the effect on loan size and volume of legislative changes. This estimate considered not only
increasing the loan guarantee limit from $750,000 to $1 million but also adding the small loan
incentives and implementing a $2 million cap. While SBA officials believe that raising the
guarantee amount to $1 million would increase the average size of loans, adding the small
loan incentives would both increase the demand for smaller loans and encourage lenders to
offer them. Thus, SBA officials concluded that the proposals would offset each other and
that the number and size of loans SBA guarantees would be unchanged.

Like the earlier estimate, this estimate was based on professional judgment, and SBA did not
document its analysis. SBA did not prepare a precise estimate of the impact the incentives
for small loans might have on loan size and volume. To determine the impact of the three
incentives for small loans, SBA considered other agency programs that had undergone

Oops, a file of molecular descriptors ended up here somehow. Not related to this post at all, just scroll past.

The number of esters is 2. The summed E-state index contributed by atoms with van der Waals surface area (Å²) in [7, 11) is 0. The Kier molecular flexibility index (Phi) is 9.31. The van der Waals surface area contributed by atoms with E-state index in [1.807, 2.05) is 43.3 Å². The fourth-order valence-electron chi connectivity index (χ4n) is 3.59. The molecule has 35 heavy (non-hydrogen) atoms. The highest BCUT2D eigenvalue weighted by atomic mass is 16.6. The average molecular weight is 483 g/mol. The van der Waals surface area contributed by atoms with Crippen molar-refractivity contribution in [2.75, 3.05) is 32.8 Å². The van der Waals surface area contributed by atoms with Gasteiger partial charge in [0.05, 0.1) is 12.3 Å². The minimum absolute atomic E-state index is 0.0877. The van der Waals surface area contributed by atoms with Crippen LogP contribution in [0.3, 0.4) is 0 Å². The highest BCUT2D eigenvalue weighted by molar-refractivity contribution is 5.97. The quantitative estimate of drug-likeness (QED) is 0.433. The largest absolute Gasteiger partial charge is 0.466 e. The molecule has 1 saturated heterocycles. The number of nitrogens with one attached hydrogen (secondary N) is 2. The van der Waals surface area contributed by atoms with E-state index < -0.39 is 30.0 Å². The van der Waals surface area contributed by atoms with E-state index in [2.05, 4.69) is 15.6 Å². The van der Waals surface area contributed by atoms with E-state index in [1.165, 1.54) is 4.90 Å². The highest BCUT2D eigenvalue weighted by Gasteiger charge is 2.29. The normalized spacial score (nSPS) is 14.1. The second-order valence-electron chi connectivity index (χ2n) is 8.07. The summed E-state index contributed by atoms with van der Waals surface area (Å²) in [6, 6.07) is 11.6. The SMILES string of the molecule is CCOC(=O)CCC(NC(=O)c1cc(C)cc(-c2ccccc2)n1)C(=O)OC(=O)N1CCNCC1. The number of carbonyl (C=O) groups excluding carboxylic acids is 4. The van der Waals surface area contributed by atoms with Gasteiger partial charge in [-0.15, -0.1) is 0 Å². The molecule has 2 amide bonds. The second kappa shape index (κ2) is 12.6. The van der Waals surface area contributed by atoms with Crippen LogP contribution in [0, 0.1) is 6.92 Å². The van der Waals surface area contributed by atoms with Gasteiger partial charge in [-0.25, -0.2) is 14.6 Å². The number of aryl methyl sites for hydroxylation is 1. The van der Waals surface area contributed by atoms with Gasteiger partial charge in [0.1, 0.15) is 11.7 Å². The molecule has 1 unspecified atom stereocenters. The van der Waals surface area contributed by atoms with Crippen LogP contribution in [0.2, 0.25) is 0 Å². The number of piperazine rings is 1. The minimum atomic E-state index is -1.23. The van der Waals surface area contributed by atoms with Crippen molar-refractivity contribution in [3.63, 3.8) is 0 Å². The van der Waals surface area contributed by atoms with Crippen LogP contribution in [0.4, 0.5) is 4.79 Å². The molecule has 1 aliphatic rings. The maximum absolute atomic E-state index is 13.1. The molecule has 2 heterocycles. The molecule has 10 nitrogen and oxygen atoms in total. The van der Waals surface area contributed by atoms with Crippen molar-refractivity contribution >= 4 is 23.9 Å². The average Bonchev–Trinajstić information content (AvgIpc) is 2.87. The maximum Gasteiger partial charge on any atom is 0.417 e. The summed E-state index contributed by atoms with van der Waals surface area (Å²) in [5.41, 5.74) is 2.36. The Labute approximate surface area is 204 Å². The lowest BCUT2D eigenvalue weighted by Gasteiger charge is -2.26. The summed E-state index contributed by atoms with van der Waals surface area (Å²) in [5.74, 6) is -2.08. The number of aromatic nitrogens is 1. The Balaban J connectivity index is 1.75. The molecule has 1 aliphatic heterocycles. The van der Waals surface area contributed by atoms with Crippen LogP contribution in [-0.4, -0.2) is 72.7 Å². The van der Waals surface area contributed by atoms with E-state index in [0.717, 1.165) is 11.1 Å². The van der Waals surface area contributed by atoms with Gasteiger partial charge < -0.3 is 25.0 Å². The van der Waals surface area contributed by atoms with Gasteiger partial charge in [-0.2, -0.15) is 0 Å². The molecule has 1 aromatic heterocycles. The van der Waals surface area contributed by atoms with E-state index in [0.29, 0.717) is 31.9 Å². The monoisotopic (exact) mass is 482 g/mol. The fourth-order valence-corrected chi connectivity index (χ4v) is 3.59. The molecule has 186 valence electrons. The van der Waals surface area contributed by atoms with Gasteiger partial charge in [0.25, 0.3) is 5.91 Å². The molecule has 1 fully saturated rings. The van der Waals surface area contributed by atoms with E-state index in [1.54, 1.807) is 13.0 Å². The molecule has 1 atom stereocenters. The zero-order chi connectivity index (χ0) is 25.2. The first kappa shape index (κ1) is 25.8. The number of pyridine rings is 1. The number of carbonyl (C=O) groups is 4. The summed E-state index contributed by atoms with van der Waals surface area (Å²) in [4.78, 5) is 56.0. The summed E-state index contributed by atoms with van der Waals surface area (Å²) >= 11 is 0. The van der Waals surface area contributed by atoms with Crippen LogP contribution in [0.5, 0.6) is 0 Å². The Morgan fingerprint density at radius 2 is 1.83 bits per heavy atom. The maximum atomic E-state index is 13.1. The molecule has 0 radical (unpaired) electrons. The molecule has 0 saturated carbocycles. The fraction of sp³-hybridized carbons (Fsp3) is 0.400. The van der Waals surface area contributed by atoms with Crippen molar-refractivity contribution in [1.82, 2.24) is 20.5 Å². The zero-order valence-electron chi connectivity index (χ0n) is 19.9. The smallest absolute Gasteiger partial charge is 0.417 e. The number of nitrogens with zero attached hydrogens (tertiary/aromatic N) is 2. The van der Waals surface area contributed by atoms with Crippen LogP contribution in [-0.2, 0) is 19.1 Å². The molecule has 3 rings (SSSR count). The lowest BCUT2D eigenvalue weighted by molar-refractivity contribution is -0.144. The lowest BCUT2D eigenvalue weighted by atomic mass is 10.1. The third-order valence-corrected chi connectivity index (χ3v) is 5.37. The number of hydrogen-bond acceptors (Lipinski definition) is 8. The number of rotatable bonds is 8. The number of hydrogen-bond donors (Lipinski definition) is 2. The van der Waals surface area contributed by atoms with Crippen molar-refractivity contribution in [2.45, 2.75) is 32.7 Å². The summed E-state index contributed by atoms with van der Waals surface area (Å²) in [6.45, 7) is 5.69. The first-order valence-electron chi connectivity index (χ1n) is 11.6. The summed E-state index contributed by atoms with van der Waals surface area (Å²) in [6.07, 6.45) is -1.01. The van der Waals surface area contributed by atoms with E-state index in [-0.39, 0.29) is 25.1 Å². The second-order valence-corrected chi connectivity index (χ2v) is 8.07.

similar changes. SBA's loan volume data showed that three of its loan programs-the Export
Working Capital program, the SBAExpress program, and the LowDoc program-had an
in-crease in loan volume when changes were made in the programs. 6 However, SBA could not
document how it came to this conclusion. In addition, SBA's experience with changes to the
LowDoc and SBAExpress programs may not be comparable to the impact that the three

'Interest rates for SBA loans are negotiated between the borrower and the lender but are subject to SBA madmums, which are
pegged to the prime rate. The prime rate is a key indicator of interest rates charged to commercial borrowers by banks.

'Under the Export Working Capital program, SBA guarantees up to 90 percent of a secured loan or $750,000, whichever is less.
The LowDoc and SBAExpress programs streamline the lending process. The LowDoc program uses a shortened, one-page
application, to which SBA responds within 36 hours. The SBAExpress program allows lenders to use their own application
forms for loans up to $150,000 with a 50-percent guarantee rate.




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 currently proposed incentives could have on the size of average loans. That is, while both
 sets of changes encourage lenders to make small loans, they do so in different ways, and